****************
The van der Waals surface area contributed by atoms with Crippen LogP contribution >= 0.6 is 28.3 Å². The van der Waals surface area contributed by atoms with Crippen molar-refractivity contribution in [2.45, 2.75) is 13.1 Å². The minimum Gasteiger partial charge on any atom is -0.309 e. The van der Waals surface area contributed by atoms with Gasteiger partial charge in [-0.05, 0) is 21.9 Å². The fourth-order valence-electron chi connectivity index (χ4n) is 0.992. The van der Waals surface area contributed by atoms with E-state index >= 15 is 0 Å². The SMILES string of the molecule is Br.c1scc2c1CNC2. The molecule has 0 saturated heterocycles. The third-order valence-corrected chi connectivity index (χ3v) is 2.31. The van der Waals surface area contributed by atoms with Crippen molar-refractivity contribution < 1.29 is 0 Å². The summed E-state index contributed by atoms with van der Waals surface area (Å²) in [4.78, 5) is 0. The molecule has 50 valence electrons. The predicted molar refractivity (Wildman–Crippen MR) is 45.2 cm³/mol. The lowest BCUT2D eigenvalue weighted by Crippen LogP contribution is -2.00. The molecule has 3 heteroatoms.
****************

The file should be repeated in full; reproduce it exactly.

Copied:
The van der Waals surface area contributed by atoms with Crippen LogP contribution >= 0.6 is 28.3 Å². The van der Waals surface area contributed by atoms with Crippen molar-refractivity contribution in [2.45, 2.75) is 13.1 Å². The minimum Gasteiger partial charge on any atom is -0.309 e. The van der Waals surface area contributed by atoms with Gasteiger partial charge in [-0.05, 0) is 21.9 Å². The fourth-order valence-electron chi connectivity index (χ4n) is 0.992. The van der Waals surface area contributed by atoms with E-state index >= 15 is 0 Å². The SMILES string of the molecule is Br.c1scc2c1CNC2. The molecule has 0 saturated heterocycles. The third-order valence-corrected chi connectivity index (χ3v) is 2.31. The van der Waals surface area contributed by atoms with Crippen molar-refractivity contribution < 1.29 is 0 Å². The summed E-state index contributed by atoms with van der Waals surface area (Å²) in [4.78, 5) is 0. The molecule has 50 valence electrons. The predicted molar refractivity (Wildman–Crippen MR) is 45.2 cm³/mol. The lowest BCUT2D eigenvalue weighted by Crippen LogP contribution is -2.00. The molecule has 3 heteroatoms.